US 4166748 A
A plastic chrome ore is made from an admixture of sized chrome ore, sodium silicate, hectorite, and sufficient water to form a plastic mass. It may contain a plasticizer such as plastic kaolin clay in addition to the hectorite.
1. A substantially non-bloating plastic chrome ore refractory composition consisting essentially of: (a) from 85 to 95% size-graded chrome ore; (b) from 1 to 5% sodium silicate binder; (c) from 0.5 to 5% hectorite; and (d) from 0 to 5% of a plasticizer other than hectorite; all percentages being by weight and based on the total dry weight of the ingredients; and (e) sufficient water to form a plastic mass.
2. Composition according to claim 1 wherein the hectorite is a natural hectorite.
3. Composition according to claim 2 wherein the natural hectorite is a refined hectorite.
4. Composition according to claims 1, 2 or 3 containing from 0.1 to 5% plasticizer.
5. Composition according to claim 4 containing, as plasticizer, from 1 to 5% clay.
6. Composition according to claim 5 wherein the clay is of the plastic kaolin type.
7. Composition according to claim 1 wherein the sodium silicate binder is added as a liquid solution.
8. Composition according to claim 7 wherein the hectorite is a natural hectorite.
9. Composition according to claim 8 wherein the natural hectorite is a refined hectorite.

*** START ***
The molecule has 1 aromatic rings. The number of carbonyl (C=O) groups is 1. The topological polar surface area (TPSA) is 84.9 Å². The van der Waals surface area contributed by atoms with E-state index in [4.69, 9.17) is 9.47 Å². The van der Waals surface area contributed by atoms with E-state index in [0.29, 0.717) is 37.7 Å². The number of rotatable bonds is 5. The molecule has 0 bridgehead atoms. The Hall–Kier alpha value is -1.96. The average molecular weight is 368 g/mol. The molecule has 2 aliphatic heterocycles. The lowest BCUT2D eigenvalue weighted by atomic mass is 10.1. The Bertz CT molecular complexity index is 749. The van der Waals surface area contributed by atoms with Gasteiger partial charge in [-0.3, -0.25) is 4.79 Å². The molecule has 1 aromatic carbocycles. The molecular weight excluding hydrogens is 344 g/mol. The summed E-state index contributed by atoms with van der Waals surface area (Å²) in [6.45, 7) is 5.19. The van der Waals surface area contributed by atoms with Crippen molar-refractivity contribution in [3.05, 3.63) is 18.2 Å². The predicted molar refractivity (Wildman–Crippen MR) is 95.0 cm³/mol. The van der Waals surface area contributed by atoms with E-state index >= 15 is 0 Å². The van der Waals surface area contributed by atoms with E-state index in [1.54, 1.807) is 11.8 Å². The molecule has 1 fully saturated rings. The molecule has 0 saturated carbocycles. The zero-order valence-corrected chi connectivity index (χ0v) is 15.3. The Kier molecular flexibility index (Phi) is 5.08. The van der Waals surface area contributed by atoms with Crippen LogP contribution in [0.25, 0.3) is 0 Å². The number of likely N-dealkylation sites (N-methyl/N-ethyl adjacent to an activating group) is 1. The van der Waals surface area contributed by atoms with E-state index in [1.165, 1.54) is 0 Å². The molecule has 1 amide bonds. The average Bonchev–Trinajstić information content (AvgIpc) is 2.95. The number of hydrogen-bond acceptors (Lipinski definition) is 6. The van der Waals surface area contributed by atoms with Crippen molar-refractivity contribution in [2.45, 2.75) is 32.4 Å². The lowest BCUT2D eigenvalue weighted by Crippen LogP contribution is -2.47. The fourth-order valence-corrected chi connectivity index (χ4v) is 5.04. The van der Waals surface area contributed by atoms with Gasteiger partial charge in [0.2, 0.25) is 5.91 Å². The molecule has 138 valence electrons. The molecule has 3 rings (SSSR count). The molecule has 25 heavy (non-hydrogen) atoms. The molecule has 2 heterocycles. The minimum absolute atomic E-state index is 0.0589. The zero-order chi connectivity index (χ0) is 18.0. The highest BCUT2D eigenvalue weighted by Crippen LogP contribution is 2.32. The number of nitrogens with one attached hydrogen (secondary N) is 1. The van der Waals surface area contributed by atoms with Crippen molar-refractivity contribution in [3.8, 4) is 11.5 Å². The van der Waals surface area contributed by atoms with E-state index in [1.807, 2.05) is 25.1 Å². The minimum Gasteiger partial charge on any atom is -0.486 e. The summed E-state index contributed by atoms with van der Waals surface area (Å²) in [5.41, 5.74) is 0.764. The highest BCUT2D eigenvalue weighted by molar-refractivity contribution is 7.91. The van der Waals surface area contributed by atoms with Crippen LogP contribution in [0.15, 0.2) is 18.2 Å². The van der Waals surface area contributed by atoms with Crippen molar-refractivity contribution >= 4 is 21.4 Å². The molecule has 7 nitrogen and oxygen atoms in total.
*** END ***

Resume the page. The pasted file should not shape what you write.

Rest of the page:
10. Composition according to claims 7, 8 or 9 containing from 0.1 to 5% plasticizer.
11. Composition according to claim 10 containing, as plasticizer, from 1 to 5% clay.
12. Composition according to claim 11 wherein the clay is of the plastic kaolin type.
13. Composition according to claim 1 wherein the chrome ore is of the Transvaal type.
14. Composition according to claim 13 wherein the hectorite is a natural hectorite.
15. Composition according to claim 14 wherein the natural hectorite is a refined hectorite.
16. Composition according to claims 13, 14 or 15 containing from 0.1 to 5% plasticizer.
17. Composition according to claim 16 containing, as plasticizer, from 1 to 5% clay.
18. Composition according to claim 17 wherein the clay is of the plastic kaolin type.
This application is a continuation-in-part of application Ser. No. 827,642, filed Aug. 25, 1977, now abandoned.
This invention concerns refractories and particularly plastic chrome ore compositions.
Plastic chrome ores are well known in the refractories industry, for example as described in U.S. Pat. Nos. 2,792,311, 2,965,505, and 3,297,458, the disclosures of the later two being incorporated herein by reference.
U.S. Pat. No. 3,297,458 is concerned with solving the problem that some plastic chrome ore refactory compositions bloat or swell under conditions of rapid heating. Specifically, it discloses the addition of floc or asbestos in minor amounts to these compositions to prevent such swelling or bloating.